Back when I lived at home and Mum cooked dinner basically every night, ‘cooking’ for me meant baking the occasional cake or whipping up a batch of slice. These days ‘cooking’ is more of a necessity with main meals my focus and dessert something that gets pushed aside to become ‘a cup of tea, a piece of fruit and a hunk of chocolate’. This is the way my waist-line prefers it by the way, but every now and then there’s a special occasion and ‘dessert’ calls for something more than what can be pulled straight out of a packet. Still, I’m lazy and impatient. And if I’m going to spend time on making food, these days I really prefer to create an exotic salad or a delicious meat marinade rather than fiddling around with butter, sugar, cream and measuring cups. At the same time, I can’t stand packet-mix desserts. A waste of calories, I think. If you’re going to indulge, it should be in proper food. But what I’ve realised, particularly inspired by my Italian friends, is that delicious doesn’t have to mean complicated. The simple combination of great ingredients can be enough to make fine food. Before I go into the details of my new-found coffee and fig cake, I need to extend some thanks to my Italian inspirations – Eliza for supplying the recipe (I hope I’ve done it right!) and Lucy and Mario for supplying the figs (I get so excited every year when their tree starts to fruit!).
This is like a fresher version of tiramisu for cheats. I only made a mini version for Dan and myself but it took about 15 minutes to make in total. No baking, no measuring, just a bit of fig-chopping and cream-whipping. I think this is the kind of recipe that you can guess your measurements depending on how big you want to make it, but I’ll include the approximate amounts that I used to give you an idea.
– Packet of sponge-fingers (Half a packet for a mini one – we used the ones that say they’re for tiramisu [Eliza, I hope these are ok!])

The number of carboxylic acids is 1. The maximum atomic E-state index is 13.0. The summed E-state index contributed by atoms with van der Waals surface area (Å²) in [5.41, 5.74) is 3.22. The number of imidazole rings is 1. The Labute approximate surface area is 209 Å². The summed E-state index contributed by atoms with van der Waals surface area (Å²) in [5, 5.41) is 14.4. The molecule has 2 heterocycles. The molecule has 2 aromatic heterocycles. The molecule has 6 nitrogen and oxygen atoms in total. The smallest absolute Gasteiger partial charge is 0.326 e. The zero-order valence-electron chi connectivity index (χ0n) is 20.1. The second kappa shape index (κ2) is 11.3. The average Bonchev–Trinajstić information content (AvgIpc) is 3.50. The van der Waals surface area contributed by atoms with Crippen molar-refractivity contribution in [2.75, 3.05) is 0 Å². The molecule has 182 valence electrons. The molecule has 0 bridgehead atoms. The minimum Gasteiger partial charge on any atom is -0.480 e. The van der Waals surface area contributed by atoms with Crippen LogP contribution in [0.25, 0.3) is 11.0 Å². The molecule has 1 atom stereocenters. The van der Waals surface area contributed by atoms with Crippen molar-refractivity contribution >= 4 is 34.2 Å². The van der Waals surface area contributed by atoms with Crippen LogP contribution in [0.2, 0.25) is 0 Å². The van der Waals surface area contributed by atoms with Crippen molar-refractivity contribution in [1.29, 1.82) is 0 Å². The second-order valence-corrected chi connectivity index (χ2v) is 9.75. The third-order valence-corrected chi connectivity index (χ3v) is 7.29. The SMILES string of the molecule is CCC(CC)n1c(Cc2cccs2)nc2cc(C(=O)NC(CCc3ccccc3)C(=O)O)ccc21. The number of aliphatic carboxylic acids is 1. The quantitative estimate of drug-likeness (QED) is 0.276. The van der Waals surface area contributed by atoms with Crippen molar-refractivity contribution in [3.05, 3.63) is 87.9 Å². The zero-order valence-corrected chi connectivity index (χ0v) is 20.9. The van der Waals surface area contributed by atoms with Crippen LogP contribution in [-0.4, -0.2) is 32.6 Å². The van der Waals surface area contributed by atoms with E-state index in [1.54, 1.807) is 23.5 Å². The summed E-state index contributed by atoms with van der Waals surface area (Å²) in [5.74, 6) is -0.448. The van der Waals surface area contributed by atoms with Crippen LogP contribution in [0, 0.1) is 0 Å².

– Black brewed coffee (About 2 cups worth. I used plunger decaf because I was scared I wouldn’t sleep)
– Fresh figs, sliced however you like them (I ended up chopping somewhere between 6 and 8 smallish ones).
– Cream, whipped (About half a small tub. I added about 4 tsp of sugar to give it some flavour)
The cake is made by layering these ingredients. I did it in order of: coffee-dipped sponge fingers, cream, figs.
– Dip one side of a sponge finger quickly in the coffee and place on the serving plate. Be careful not to leave it in the coffee too long because they disintegrate mighty quickly! Dip the second sponge finger in the coffee and place it on the plate next to the first. Repeat until you have used half your sponge fingers.
– Spread a layer of whipped cream on top of the sponge fingers.
– Place a layer of sliced figs on top of the cream.
– Repeat these three steps on top of the first half of the cake.
We ate ours only about an hour after I made it and the sponge fingers were still half crunchy. Dan reckons he likes it that way but I suspect they’re meant to be soggier. I’m looking forward to the soggy left-overs tonight!
I loved this recipe because it was so simple to construct yet with such complex flavours. The only thing that makes it difficult is availability of figs – they’re not in the shops as often as I would like and they’re super expensive. It’s great to have a few friends with fig trees but unfortunately fresh figs are a treat I can only enjoy a couple of times a year.
I bet this recipe would taste nearly as good with a different kind of fruit – I’m thinking orange or berries or something that might go with coffee. I could also think about replacing the coffee with some kind of alcohol or a different drink…
It reminds me quite a lot of chocolate ripple cake – a delicacy of Dad’s that I used to help him make before special barbeques. Somehow, when you’re a kid, drinking is banned but having a chocolate biscuit drenched in sherry is okay. Yum yum.